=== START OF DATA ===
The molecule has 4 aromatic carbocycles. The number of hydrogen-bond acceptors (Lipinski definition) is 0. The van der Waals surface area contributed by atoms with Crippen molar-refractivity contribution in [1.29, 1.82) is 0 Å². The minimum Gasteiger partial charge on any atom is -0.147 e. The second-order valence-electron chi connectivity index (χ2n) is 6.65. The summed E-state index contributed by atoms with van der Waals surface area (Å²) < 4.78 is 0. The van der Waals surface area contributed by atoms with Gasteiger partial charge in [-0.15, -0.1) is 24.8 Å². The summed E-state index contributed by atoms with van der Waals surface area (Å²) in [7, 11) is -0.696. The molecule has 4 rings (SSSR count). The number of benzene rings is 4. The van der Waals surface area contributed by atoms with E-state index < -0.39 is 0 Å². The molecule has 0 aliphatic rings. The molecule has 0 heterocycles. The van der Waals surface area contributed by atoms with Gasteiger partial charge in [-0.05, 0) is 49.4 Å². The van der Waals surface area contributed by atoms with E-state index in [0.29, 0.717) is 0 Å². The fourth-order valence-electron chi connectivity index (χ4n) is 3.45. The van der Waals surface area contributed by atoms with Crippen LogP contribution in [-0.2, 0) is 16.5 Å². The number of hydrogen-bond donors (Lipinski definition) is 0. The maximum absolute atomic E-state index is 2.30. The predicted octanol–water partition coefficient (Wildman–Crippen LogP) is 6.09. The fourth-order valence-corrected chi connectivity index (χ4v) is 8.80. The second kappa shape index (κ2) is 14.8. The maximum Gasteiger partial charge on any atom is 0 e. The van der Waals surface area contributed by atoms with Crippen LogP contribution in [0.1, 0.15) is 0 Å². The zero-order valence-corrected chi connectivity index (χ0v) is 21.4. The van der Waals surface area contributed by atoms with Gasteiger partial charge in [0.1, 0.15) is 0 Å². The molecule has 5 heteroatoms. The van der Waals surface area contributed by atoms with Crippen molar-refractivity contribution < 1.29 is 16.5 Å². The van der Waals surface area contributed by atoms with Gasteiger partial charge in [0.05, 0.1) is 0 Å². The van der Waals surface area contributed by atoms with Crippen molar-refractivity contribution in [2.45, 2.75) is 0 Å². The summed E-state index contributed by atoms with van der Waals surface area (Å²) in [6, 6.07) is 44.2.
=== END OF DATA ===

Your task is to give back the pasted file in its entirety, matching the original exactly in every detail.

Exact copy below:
The molecule has 4 aromatic carbocycles. The number of hydrogen-bond acceptors (Lipinski definition) is 0. The van der Waals surface area contributed by atoms with Crippen molar-refractivity contribution in [1.29, 1.82) is 0 Å². The minimum Gasteiger partial charge on any atom is -0.147 e. The second-order valence-electron chi connectivity index (χ2n) is 6.65. The summed E-state index contributed by atoms with van der Waals surface area (Å²) < 4.78 is 0. The van der Waals surface area contributed by atoms with Gasteiger partial charge in [-0.15, -0.1) is 24.8 Å². The summed E-state index contributed by atoms with van der Waals surface area (Å²) in [7, 11) is -0.696. The molecule has 4 rings (SSSR count). The number of benzene rings is 4. The van der Waals surface area contributed by atoms with E-state index < -0.39 is 0 Å². The molecule has 0 aliphatic rings. The molecule has 0 heterocycles. The van der Waals surface area contributed by atoms with Gasteiger partial charge in [-0.05, 0) is 49.4 Å². The van der Waals surface area contributed by atoms with E-state index in [0.29, 0.717) is 0 Å². The fourth-order valence-electron chi connectivity index (χ4n) is 3.45. The van der Waals surface area contributed by atoms with Crippen LogP contribution in [-0.2, 0) is 16.5 Å². The number of hydrogen-bond donors (Lipinski definition) is 0. The maximum absolute atomic E-state index is 2.30. The predicted octanol–water partition coefficient (Wildman–Crippen LogP) is 6.09. The fourth-order valence-corrected chi connectivity index (χ4v) is 8.80. The second kappa shape index (κ2) is 14.8. The maximum Gasteiger partial charge on any atom is 0 e. The van der Waals surface area contributed by atoms with Crippen LogP contribution in [0.1, 0.15) is 0 Å². The zero-order valence-corrected chi connectivity index (χ0v) is 21.4. The van der Waals surface area contributed by atoms with Gasteiger partial charge in [0.1, 0.15) is 0 Å². The molecule has 5 heteroatoms. The van der Waals surface area contributed by atoms with Crippen molar-refractivity contribution < 1.29 is 16.5 Å². The van der Waals surface area contributed by atoms with Gasteiger partial charge in [0.05, 0.1) is 0 Å². The van der Waals surface area contributed by atoms with Crippen molar-refractivity contribution in [2.45, 2.75) is 0 Å². The summed E-state index contributed by atoms with van der Waals surface area (Å²) in [6, 6.07) is 44.2.